As a growing company in the commercial cladding cleaning and roofing industry we are coming across new roof styles every day and see regular rookie mistakes carried out by our competitors. This week’s article covers a small selection of the roof styles we have worked on and the pros and cons of each one.
There Are Different Roofing Styles Out There
As we mentioned above, we come across different roof styles every day. However, it is no problem for our technicians who are able to immerse themselves in the repair or coating during the roof cleaning process.
There are so many roofing systems and roof styles to choose from so we have selected three of the styles that we have seen most recently.
1. Gambrel Roof
The Gambrel roof design takes a lot of work but certainly has its benefits. Installing and maintaining a Gambrel roof correctly will leave you with a whole load of roof space that you didn’t realize you had. If you own a warehouse or commercial unit and install this roof style it will certainly benefit you if you have a lot of metal framework or tall manufacturing equipment to install.
However, if your business is located in an area that is prone to poor weather such as high winds or heavy snow fall, we would recommend you steer clear of the Gambrel option. This is because its tall design makes it vulnerable to serious wind damage and could cost a lot of money to maintain or repair.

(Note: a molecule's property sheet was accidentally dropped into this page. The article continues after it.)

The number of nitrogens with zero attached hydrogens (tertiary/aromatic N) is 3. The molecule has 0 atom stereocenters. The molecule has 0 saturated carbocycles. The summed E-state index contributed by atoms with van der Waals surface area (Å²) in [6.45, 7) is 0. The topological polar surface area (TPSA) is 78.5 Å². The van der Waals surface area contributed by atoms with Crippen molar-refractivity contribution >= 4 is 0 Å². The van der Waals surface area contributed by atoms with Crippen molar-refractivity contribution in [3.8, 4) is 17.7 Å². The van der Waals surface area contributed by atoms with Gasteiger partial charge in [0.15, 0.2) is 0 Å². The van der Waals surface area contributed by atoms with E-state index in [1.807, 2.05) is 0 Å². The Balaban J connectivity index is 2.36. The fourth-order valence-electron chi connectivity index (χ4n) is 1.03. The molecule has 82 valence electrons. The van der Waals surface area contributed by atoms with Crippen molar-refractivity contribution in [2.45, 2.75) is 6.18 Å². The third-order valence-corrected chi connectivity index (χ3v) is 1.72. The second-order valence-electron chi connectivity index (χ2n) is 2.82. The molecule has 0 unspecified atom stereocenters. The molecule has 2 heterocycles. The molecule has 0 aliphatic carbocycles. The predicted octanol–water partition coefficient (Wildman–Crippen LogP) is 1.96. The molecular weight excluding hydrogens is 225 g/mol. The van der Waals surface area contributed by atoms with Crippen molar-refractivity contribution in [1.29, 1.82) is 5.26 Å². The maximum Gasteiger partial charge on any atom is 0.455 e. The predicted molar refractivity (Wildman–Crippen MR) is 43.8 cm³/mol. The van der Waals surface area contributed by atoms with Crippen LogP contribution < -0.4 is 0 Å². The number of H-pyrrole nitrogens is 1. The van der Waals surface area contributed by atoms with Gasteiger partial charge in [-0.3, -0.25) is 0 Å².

An additional stumbling point is the lack of sunlight this design provides. If you want to incorporate additional sunlight you may need to look at roof light refurbishment or replacement.
2. Flat Roofs
Probably the most popular for commercial units. We see this roof style a lot, especially for businesses that want to include solar panels. The flat roof makes it easy to install and maintain the panels correctly.
Unfortunately, the flat design makes it more open to water build up and damage. If you install a flat roof it’s certainly worth investing in a waterproof liquid roof coating.
3. Hip Roofing
Now if you are after something that is a little sturdier and can handle a battering from the weather, a hip roof style would be a good option. Its strong framework design allows it to withstand strong winds and freezing temperatures when it begins to snow.
Despite the encouraging positives the hip roof is quite a complex design and does require experienced, professional roofers to install. Failing to employ the services of someone that knows exactly what they are doing could result in damages and leaks in the future.